The Monthly Safety Scenario (MSS) is a Loss Prevention initiative to assist members in their efforts to comply with international safety regulations and to follow best practice.
The Club will publish, on a monthly basis, a new Monthly Safety Scenario (MSS) to assist owners in their efforts of complying with the above regulations. Alternative scenarios will be uploaded in SCOL. It will be easy to download the MSS and enter the written conclusions from the meeting and send feedback to the shore based organisation.
Right-click on the link below and select “Save target as...“ to save the pdf file on your computer.
April case 2019: Crack in cargo hold cover caused wet damage
The bulk carrier had a full cargo of zinc concentrate onboard and was sailing from the west coast to the east coast of South America.
When the vessel passed Cape Horn it experienced heavy weather of Beaufort scale 9 with green sea covering the cargo hold covers 1, 2 and 3. This continued for 4 days as the vessel battled the waves. The vessel had no weather routing...
Read more in the April case 2019 »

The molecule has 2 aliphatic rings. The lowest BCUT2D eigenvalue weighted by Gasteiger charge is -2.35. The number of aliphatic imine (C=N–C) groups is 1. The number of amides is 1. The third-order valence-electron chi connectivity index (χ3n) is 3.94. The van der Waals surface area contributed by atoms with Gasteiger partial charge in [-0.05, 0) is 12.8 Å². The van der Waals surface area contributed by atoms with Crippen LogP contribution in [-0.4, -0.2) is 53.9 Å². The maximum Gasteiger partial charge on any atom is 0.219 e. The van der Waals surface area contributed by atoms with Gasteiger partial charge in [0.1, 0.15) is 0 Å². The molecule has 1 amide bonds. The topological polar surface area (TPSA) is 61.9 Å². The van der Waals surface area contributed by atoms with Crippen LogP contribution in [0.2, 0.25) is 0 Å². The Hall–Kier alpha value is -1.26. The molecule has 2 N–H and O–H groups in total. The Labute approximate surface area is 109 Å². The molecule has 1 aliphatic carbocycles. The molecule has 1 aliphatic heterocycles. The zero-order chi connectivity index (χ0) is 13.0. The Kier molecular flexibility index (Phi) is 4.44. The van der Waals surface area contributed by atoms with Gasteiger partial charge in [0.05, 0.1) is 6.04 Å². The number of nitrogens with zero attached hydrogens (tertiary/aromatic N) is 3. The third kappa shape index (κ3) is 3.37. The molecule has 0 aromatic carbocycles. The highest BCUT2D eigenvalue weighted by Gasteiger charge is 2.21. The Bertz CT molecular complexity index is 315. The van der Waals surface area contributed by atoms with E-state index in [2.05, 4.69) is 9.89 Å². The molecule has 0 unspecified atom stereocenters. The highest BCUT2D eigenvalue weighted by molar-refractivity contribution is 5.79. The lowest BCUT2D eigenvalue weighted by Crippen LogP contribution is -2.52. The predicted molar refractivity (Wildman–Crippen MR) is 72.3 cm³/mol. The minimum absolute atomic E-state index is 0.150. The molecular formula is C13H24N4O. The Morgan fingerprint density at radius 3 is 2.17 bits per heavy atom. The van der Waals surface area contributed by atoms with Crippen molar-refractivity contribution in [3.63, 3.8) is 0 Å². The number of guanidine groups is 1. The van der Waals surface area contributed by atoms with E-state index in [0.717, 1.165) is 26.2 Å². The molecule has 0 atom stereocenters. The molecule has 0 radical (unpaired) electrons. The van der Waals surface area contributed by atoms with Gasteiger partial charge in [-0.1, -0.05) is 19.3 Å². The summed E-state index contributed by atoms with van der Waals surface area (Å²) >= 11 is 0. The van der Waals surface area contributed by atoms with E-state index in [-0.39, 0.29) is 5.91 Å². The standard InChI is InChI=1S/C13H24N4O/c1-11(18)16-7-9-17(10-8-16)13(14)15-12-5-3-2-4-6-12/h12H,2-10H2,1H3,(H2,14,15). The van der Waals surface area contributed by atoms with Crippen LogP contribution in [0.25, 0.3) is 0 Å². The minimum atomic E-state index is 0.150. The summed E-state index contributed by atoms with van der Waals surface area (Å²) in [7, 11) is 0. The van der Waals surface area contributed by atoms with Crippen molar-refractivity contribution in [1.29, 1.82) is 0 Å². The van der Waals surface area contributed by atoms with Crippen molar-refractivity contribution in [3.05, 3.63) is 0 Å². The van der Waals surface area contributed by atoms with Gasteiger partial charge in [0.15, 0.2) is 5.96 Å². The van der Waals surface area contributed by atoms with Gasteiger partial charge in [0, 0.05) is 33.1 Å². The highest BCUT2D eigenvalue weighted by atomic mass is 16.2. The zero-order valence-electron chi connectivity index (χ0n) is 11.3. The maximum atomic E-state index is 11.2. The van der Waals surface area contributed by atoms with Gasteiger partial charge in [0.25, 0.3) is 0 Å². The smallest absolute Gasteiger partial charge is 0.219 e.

Under the ISM requirement owners are obliged to carry out monthly safety meetings or safety committee meetings onboard their vessels. This obligation stems from Chapter 5 of the ISM Code: “Master’s responsibility and authority” and furthermore from “5.1.2, motivating the crew in the observation of that policy”.
The obligation can also be derived from the Code of “Safe Working Practices for Merchant Seamen”, where it is stated that the safety committee should meet regularly: “3.13.2, The frequency of meetings will be determined by circumstances but as a general guideline, the committee should meet about every 4-6 weeks”.
A topical issue of importance
A current topic that is of importance is Loss of Anchor. You can find the case in the pdf below.
For more Loss Prevention information, please contact:
Scenarios archive (available in SCOL)
- March - Engine room fire - carbon dioxide system did not activate
- February - Fall during cargo operation caused serious back injuries
- January - Excessive speed when approaching berth
- December - Lack of communication caused serious main engine damage
- November - Grounding because of missed waypoint
- October - Grounding in river
- September - Contact while berthing
- August - Collision in restricted visibility
- July - Broken valve causes pollution
- June - Fatal fall from ladder
- May - Lost containers in heavy weather
- April - Injury in port
- March - Engine room fire
- February - Leaking cargo hatches
- January - Collision